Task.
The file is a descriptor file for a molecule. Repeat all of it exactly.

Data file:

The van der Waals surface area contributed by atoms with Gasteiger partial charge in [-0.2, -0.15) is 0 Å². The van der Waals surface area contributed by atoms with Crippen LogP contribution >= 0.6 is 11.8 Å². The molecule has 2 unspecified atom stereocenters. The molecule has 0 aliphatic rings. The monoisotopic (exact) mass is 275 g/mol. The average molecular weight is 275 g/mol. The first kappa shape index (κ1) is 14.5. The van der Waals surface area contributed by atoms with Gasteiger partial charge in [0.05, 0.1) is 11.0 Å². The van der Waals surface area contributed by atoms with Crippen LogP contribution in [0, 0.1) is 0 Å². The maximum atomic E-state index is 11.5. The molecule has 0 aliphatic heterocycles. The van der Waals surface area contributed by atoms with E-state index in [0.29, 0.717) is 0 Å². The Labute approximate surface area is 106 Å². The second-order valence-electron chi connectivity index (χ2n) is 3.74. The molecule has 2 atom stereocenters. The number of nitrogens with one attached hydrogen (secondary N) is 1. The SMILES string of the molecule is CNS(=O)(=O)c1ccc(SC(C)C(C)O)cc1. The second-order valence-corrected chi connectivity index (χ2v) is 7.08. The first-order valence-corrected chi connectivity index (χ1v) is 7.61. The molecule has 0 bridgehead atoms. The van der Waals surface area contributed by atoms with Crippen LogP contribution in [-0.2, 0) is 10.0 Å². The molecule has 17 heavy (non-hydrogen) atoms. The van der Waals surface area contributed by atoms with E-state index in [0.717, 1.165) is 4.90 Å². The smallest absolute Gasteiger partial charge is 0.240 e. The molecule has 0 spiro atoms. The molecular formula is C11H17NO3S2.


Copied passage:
The van der Waals surface area contributed by atoms with Gasteiger partial charge in [-0.2, -0.15) is 0 Å². The van der Waals surface area contributed by atoms with Crippen LogP contribution >= 0.6 is 11.8 Å². The molecule has 2 unspecified atom stereocenters. The molecule has 0 aliphatic rings. The monoisotopic (exact) mass is 275 g/mol. The average molecular weight is 275 g/mol. The first kappa shape index (κ1) is 14.5. The van der Waals surface area contributed by atoms with Gasteiger partial charge in [0.05, 0.1) is 11.0 Å². The van der Waals surface area contributed by atoms with Crippen LogP contribution in [0, 0.1) is 0 Å². The maximum atomic E-state index is 11.5. The molecule has 0 aliphatic heterocycles. The van der Waals surface area contributed by atoms with E-state index in [0.29, 0.717) is 0 Å². The Labute approximate surface area is 106 Å². The second-order valence-electron chi connectivity index (χ2n) is 3.74. The molecule has 2 atom stereocenters. The number of nitrogens with one attached hydrogen (secondary N) is 1. The SMILES string of the molecule is CNS(=O)(=O)c1ccc(SC(C)C(C)O)cc1. The second-order valence-corrected chi connectivity index (χ2v) is 7.08. The first-order valence-corrected chi connectivity index (χ1v) is 7.61. The molecule has 0 bridgehead atoms. The van der Waals surface area contributed by atoms with Crippen LogP contribution in [-0.2, 0) is 10.0 Å². The molecule has 17 heavy (non-hydrogen) atoms. The van der Waals surface area contributed by atoms with E-state index in [0.717, 1.165) is 4.90 Å². The smallest absolute Gasteiger partial charge is 0.240 e. The molecule has 0 spiro atoms. The molecular formula is C11H17NO3S2.